“Give us more burden. And please turn off the solar panels on the roof.”
These aren’t instructions you hear every day, but they were the ‘cri de coeur’ this week for the Australian energy market operator struggling to cope with a South Australian grid isolated from the rest of the market by storms, and one the world’s highest penetration of rooftop solar.
AEMO has ordered local authorities to shut down as much rooftop solar power as possible and encourage as much electricity use as possible as it seeks to generate enough ‘load’ to give it control of a grid feared that it could spiral out of control if hit by another major event.
It’s quite a game changer for the state’s solar budgets.
Just a few weeks ago, SA Power Networks, the owner of the local towers and lines in South Australia, boasted a fantastic new achievement – rooftop solar panels had met all local demand for more than five straight hours in the middle of a sunny Saturday.
It was indeed an important milestone and a sign for the future: this is the state with the largest share of wind and solar of any gigawatt grid in the world – 66 percent of local demand over the last 12 months. And the solar system on the roof is an important part of it.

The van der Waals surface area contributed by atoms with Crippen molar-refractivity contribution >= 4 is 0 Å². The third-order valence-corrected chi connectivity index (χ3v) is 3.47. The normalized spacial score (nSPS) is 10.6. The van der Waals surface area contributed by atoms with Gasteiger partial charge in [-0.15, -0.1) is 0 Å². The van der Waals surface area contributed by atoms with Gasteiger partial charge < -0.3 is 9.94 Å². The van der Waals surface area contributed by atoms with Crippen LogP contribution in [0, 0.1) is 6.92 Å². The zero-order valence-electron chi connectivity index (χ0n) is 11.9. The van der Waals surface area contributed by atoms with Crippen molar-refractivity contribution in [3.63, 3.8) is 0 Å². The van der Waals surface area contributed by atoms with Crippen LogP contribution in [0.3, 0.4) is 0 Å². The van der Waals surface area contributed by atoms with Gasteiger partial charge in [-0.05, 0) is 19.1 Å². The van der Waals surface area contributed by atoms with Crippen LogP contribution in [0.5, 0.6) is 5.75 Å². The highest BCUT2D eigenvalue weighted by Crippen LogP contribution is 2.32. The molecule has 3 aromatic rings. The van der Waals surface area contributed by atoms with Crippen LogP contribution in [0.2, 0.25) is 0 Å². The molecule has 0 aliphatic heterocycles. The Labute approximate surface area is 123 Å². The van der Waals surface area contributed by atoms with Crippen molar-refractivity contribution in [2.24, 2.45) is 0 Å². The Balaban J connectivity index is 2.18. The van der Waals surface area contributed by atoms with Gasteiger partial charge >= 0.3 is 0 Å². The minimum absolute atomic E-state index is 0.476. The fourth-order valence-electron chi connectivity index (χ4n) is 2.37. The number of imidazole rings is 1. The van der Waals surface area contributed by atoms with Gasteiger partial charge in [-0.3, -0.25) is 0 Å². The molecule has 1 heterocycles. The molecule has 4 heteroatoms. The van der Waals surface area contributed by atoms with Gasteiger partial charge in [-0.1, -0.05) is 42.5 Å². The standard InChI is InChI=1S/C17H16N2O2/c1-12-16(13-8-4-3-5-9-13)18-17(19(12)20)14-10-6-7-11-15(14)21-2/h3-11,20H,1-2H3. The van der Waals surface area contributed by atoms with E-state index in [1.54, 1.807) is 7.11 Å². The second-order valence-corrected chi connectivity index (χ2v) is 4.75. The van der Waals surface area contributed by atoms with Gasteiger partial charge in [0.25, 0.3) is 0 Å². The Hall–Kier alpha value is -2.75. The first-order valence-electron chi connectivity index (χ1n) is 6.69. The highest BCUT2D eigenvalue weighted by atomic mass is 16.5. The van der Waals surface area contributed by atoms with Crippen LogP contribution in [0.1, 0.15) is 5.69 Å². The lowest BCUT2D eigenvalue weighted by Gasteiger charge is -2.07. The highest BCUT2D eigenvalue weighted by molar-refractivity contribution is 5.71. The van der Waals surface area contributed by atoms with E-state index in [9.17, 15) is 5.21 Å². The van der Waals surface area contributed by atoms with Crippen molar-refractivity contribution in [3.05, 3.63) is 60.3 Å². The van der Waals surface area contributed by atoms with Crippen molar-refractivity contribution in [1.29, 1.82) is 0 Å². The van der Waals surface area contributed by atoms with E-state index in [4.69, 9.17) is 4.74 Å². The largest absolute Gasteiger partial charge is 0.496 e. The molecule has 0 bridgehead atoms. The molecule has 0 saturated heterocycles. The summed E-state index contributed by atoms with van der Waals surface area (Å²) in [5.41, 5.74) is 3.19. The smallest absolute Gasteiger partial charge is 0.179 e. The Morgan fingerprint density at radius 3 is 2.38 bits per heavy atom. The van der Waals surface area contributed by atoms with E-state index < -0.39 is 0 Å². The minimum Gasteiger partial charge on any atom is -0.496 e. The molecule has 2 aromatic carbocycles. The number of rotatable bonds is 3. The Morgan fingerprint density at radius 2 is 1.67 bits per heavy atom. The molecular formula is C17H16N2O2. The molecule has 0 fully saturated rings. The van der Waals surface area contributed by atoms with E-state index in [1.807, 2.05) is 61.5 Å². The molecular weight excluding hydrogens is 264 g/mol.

It’s also a sign that Australia’s grid is rapidly shifting from a centralized, fossil fuel-based system to a renewable and increasingly distributed grid. Consumers are now producers too, and rooftop solar systems are crowding out baseload coal and other fossil fuels from the grid.
This week, however, SAPN has had to temporarily change its tune and has been desperate to shut down as much rooftop solar power as possible by sending signals over Wi-Fi, triggering inverters by increased voltage, and sending public pleas for customers to turn off their rooftop solar panels and turn on everything they can.
What has changed?
When rooftop solar power reached more than 100 per cent of local demand in late October, it was not a problem as South Australia’s electricity grid was connected to Victoria and was able to send excess power to its neighbour.
This meant that there was still enough ‘load’ in the grid and AEMO could use a small amount of gas generation for grid security, relying on having enough legroom and leverage to deal with unexpected events.
The storm that swept through South Australia last Saturday afternoon changed all that. It knocked down a transmission tower, triggered a trip in multiple circuits and “disconnected” the state grid from the rest of the national electricity market.